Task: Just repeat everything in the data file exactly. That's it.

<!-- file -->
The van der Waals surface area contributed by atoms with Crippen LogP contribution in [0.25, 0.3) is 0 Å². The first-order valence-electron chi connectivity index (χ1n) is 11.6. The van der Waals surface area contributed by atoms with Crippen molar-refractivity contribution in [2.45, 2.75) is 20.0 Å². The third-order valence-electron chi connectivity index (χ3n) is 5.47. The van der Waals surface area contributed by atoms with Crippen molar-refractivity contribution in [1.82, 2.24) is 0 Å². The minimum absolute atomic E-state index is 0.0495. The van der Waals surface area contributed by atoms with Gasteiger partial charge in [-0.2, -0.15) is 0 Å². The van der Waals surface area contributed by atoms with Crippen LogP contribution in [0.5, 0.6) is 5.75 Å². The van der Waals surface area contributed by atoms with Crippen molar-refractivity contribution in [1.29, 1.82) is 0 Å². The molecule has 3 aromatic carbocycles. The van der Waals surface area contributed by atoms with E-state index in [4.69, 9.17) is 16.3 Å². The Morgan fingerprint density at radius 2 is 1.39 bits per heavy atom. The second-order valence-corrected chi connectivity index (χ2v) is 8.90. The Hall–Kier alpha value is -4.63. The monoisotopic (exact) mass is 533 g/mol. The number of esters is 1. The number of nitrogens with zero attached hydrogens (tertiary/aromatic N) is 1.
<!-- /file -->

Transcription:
The van der Waals surface area contributed by atoms with Crippen LogP contribution in [0.25, 0.3) is 0 Å². The first-order valence-electron chi connectivity index (χ1n) is 11.6. The van der Waals surface area contributed by atoms with Crippen molar-refractivity contribution in [2.45, 2.75) is 20.0 Å². The third-order valence-electron chi connectivity index (χ3n) is 5.47. The van der Waals surface area contributed by atoms with Crippen molar-refractivity contribution in [1.82, 2.24) is 0 Å². The minimum absolute atomic E-state index is 0.0495. The van der Waals surface area contributed by atoms with Gasteiger partial charge in [-0.2, -0.15) is 0 Å². The van der Waals surface area contributed by atoms with Crippen LogP contribution in [0.5, 0.6) is 5.75 Å². The van der Waals surface area contributed by atoms with Crippen molar-refractivity contribution in [1.29, 1.82) is 0 Å². The molecule has 3 aromatic carbocycles. The van der Waals surface area contributed by atoms with E-state index in [4.69, 9.17) is 16.3 Å². The Morgan fingerprint density at radius 2 is 1.39 bits per heavy atom. The second-order valence-corrected chi connectivity index (χ2v) is 8.90. The Hall–Kier alpha value is -4.63. The monoisotopic (exact) mass is 533 g/mol. The number of esters is 1. The number of nitrogens with zero attached hydrogens (tertiary/aromatic N) is 1.